Using dramatic re-enactments bolstered by police reports and forensic evidence, Investigation Discovery delves into the minds of female killers in "Deadly Women." Each episode focuses on four different cases in which women, for a variety of reasons and with a variety of methods, chose to take the lives of others. Stories featured include more recent cases, like that of Andrea Yates, the Texas woman who in 2001 drowned her five children one by one in the bathtub and then called police, to older cases like that of the "baby farmer" Sarah Makin in 1890s Australia, who killed illegitimate infants left temporarily in her care.
Living in a surveillance society means everyday actions are caught on camera, mostly of honest citizens going about their routines. Video, however, doesn't discriminate; criminals also end up on film. "See No Evil" presents dramatic stories of crimes being solved with the aid of surveillance cameras. Testimony from police, eyewitnesses and families are woven into re-enactments bolstered by actual security-camera footage, which helps unlock answers to cases that otherwise might have remained unsolved and left dangerous perpetrators at large.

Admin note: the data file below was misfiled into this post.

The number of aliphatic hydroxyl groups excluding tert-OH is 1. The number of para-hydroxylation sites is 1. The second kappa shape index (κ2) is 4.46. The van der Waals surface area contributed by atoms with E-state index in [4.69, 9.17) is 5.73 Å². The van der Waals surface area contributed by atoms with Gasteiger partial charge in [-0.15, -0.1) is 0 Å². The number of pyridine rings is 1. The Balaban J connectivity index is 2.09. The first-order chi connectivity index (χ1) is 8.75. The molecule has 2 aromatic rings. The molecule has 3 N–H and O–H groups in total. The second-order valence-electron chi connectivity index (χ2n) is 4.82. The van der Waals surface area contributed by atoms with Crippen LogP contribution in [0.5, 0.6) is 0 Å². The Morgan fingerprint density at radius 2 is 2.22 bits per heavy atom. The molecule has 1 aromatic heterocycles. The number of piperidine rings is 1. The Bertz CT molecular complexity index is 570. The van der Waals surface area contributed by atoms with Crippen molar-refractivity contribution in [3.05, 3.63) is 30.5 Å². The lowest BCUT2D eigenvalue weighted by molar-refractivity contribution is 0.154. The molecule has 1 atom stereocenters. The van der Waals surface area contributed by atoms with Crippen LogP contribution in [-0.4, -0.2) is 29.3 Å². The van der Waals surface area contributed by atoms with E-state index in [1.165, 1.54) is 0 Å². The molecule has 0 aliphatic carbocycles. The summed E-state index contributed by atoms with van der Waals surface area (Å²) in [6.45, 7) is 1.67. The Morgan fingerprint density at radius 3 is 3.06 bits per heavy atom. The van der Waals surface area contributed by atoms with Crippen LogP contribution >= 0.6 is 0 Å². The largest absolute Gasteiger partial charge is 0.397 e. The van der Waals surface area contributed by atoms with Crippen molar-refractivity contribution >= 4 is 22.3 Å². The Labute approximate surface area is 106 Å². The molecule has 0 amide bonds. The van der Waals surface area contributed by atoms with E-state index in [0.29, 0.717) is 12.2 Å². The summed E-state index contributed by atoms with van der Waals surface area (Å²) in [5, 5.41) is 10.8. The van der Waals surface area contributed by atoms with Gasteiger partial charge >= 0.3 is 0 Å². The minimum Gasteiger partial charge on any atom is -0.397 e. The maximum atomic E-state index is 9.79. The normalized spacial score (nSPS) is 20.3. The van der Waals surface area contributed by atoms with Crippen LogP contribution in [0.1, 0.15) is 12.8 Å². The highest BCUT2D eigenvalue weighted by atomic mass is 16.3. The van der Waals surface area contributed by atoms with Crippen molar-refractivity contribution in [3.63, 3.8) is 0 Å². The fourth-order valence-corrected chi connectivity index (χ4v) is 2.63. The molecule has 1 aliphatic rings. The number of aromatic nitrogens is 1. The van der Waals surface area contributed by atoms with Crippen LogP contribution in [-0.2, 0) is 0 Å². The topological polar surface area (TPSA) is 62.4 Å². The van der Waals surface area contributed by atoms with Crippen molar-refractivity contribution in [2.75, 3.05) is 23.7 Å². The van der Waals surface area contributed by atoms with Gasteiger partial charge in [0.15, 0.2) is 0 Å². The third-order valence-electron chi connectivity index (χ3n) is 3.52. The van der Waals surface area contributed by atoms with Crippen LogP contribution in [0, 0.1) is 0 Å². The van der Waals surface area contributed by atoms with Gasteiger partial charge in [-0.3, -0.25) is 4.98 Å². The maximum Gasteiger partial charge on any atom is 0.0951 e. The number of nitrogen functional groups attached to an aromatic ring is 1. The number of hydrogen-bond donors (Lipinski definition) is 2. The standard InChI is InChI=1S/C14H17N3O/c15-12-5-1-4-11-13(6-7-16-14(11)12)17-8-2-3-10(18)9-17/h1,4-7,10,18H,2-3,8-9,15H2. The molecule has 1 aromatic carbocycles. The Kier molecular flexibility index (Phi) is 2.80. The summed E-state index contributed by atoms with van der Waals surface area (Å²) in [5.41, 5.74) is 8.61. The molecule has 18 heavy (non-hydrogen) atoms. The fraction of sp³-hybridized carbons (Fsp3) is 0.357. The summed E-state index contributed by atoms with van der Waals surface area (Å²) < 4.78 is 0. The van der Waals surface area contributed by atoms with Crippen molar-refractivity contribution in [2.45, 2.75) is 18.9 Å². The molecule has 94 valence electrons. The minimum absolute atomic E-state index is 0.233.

Neighbors turn against each other with frightful consequences.
The most terrifying criminals often hide in plain sight, looking as ordinary as a friendly next-door neighbor. Those regular Joes are the focus of "American Monster," precisely because lurking within them are psychopathic killers. Similar to Investigation Discovery's "See No Evil," the hourlong series uses personal movie footage of the monsters-in-disguise at home with family and friends, giving viewers a sense of how their lives are seemingly normal. Interweaved are the stories of their astonishing crimes and interviews with neighbors and loved ones.